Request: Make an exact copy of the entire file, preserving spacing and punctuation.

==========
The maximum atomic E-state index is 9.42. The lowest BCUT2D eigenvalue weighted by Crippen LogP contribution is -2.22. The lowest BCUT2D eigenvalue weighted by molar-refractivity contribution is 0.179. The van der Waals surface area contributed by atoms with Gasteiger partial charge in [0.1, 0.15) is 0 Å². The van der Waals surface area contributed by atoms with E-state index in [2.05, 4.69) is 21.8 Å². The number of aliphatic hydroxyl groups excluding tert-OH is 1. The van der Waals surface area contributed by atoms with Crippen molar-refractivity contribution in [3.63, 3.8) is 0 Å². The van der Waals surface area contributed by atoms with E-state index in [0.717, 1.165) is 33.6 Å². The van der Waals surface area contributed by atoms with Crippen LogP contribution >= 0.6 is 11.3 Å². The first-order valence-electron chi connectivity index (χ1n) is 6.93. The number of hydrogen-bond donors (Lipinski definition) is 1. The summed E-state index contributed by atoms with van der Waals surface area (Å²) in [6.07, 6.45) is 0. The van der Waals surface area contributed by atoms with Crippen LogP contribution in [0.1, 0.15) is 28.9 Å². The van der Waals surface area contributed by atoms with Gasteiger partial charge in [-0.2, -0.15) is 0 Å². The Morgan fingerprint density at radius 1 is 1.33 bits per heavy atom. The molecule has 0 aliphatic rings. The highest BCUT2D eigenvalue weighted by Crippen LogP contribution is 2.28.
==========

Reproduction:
The maximum atomic E-state index is 9.42. The lowest BCUT2D eigenvalue weighted by Crippen LogP contribution is -2.22. The lowest BCUT2D eigenvalue weighted by molar-refractivity contribution is 0.179. The van der Waals surface area contributed by atoms with Gasteiger partial charge in [0.1, 0.15) is 0 Å². The van der Waals surface area contributed by atoms with E-state index in [2.05, 4.69) is 21.8 Å². The number of aliphatic hydroxyl groups excluding tert-OH is 1. The van der Waals surface area contributed by atoms with Crippen molar-refractivity contribution in [3.63, 3.8) is 0 Å². The van der Waals surface area contributed by atoms with E-state index in [0.717, 1.165) is 33.6 Å². The van der Waals surface area contributed by atoms with Crippen LogP contribution >= 0.6 is 11.3 Å². The first-order valence-electron chi connectivity index (χ1n) is 6.93. The number of hydrogen-bond donors (Lipinski definition) is 1. The summed E-state index contributed by atoms with van der Waals surface area (Å²) in [6.07, 6.45) is 0. The van der Waals surface area contributed by atoms with Crippen LogP contribution in [0.1, 0.15) is 28.9 Å². The van der Waals surface area contributed by atoms with Gasteiger partial charge in [-0.2, -0.15) is 0 Å². The Morgan fingerprint density at radius 1 is 1.33 bits per heavy atom. The molecule has 0 aliphatic rings. The highest BCUT2D eigenvalue weighted by Crippen LogP contribution is 2.28.